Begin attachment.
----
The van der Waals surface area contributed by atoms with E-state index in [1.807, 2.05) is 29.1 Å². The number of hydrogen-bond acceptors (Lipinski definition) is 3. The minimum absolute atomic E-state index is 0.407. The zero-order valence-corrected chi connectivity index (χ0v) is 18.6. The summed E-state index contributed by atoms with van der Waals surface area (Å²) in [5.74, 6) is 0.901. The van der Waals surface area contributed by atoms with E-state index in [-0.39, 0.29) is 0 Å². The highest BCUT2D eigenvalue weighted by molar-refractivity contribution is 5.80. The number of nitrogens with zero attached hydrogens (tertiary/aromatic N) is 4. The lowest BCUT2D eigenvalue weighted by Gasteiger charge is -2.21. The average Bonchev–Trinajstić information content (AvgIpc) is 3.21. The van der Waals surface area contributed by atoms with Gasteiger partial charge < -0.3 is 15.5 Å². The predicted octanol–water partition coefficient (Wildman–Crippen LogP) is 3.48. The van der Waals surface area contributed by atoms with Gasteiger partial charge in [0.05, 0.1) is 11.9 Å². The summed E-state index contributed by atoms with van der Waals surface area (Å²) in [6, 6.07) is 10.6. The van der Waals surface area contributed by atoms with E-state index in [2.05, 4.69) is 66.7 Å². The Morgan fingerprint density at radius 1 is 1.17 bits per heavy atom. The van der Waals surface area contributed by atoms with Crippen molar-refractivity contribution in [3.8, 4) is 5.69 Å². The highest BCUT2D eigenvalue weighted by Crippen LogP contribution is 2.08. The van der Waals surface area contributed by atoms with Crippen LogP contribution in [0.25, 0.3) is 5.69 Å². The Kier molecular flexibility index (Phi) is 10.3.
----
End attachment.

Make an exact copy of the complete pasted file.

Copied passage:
The van der Waals surface area contributed by atoms with E-state index in [1.807, 2.05) is 29.1 Å². The number of hydrogen-bond acceptors (Lipinski definition) is 3. The minimum absolute atomic E-state index is 0.407. The zero-order valence-corrected chi connectivity index (χ0v) is 18.6. The summed E-state index contributed by atoms with van der Waals surface area (Å²) in [5.74, 6) is 0.901. The van der Waals surface area contributed by atoms with E-state index in [-0.39, 0.29) is 0 Å². The highest BCUT2D eigenvalue weighted by molar-refractivity contribution is 5.80. The number of nitrogens with zero attached hydrogens (tertiary/aromatic N) is 4. The lowest BCUT2D eigenvalue weighted by Gasteiger charge is -2.21. The average Bonchev–Trinajstić information content (AvgIpc) is 3.21. The van der Waals surface area contributed by atoms with Gasteiger partial charge < -0.3 is 15.5 Å². The predicted octanol–water partition coefficient (Wildman–Crippen LogP) is 3.48. The van der Waals surface area contributed by atoms with Gasteiger partial charge in [0.05, 0.1) is 11.9 Å². The summed E-state index contributed by atoms with van der Waals surface area (Å²) in [6, 6.07) is 10.6. The van der Waals surface area contributed by atoms with E-state index in [2.05, 4.69) is 66.7 Å². The Morgan fingerprint density at radius 1 is 1.17 bits per heavy atom. The van der Waals surface area contributed by atoms with Crippen molar-refractivity contribution in [3.8, 4) is 5.69 Å². The highest BCUT2D eigenvalue weighted by Crippen LogP contribution is 2.08. The van der Waals surface area contributed by atoms with Crippen LogP contribution in [0.25, 0.3) is 5.69 Å². The Kier molecular flexibility index (Phi) is 10.3.